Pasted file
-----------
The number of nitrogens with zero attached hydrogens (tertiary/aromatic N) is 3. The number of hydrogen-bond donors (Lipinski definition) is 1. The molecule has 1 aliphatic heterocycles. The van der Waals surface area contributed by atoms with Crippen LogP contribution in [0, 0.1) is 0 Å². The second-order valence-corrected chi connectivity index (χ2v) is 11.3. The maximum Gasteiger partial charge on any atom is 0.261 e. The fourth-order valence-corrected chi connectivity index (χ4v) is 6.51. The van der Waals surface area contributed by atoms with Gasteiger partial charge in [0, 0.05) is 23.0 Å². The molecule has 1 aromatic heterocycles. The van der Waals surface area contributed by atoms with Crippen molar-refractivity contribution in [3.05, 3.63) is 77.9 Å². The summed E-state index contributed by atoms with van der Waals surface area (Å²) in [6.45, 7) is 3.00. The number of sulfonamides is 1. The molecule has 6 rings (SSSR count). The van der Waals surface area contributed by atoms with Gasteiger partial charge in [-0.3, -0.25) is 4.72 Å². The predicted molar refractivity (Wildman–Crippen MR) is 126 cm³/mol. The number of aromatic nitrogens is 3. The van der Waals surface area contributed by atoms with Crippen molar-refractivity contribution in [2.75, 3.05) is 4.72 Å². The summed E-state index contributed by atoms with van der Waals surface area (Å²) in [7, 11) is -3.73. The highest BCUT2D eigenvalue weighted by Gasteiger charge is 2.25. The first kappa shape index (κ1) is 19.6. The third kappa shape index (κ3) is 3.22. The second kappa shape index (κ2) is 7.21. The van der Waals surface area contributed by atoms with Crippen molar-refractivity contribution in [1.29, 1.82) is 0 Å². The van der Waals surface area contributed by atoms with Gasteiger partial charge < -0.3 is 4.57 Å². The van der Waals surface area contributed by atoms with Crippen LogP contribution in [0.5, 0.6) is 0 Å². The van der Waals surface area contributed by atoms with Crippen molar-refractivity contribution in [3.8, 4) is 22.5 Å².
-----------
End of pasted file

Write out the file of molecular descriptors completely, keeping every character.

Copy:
The number of nitrogens with zero attached hydrogens (tertiary/aromatic N) is 3. The number of hydrogen-bond donors (Lipinski definition) is 1. The molecule has 1 aliphatic heterocycles. The van der Waals surface area contributed by atoms with Crippen LogP contribution in [0, 0.1) is 0 Å². The second-order valence-corrected chi connectivity index (χ2v) is 11.3. The maximum Gasteiger partial charge on any atom is 0.261 e. The fourth-order valence-corrected chi connectivity index (χ4v) is 6.51. The van der Waals surface area contributed by atoms with Gasteiger partial charge in [0, 0.05) is 23.0 Å². The molecule has 1 aromatic heterocycles. The van der Waals surface area contributed by atoms with Crippen molar-refractivity contribution in [3.05, 3.63) is 77.9 Å². The summed E-state index contributed by atoms with van der Waals surface area (Å²) in [6.45, 7) is 3.00. The number of sulfonamides is 1. The molecule has 6 rings (SSSR count). The van der Waals surface area contributed by atoms with Gasteiger partial charge in [-0.3, -0.25) is 4.72 Å². The predicted molar refractivity (Wildman–Crippen MR) is 126 cm³/mol. The number of aromatic nitrogens is 3. The van der Waals surface area contributed by atoms with Crippen molar-refractivity contribution in [2.75, 3.05) is 4.72 Å². The summed E-state index contributed by atoms with van der Waals surface area (Å²) in [7, 11) is -3.73. The highest BCUT2D eigenvalue weighted by Gasteiger charge is 2.25. The first kappa shape index (κ1) is 19.6. The third kappa shape index (κ3) is 3.22. The second kappa shape index (κ2) is 7.21. The van der Waals surface area contributed by atoms with Crippen molar-refractivity contribution in [1.29, 1.82) is 0 Å². The van der Waals surface area contributed by atoms with Gasteiger partial charge < -0.3 is 4.57 Å². The van der Waals surface area contributed by atoms with Crippen LogP contribution in [0.5, 0.6) is 0 Å². The van der Waals surface area contributed by atoms with Crippen molar-refractivity contribution in [3.8, 4) is 22.5 Å².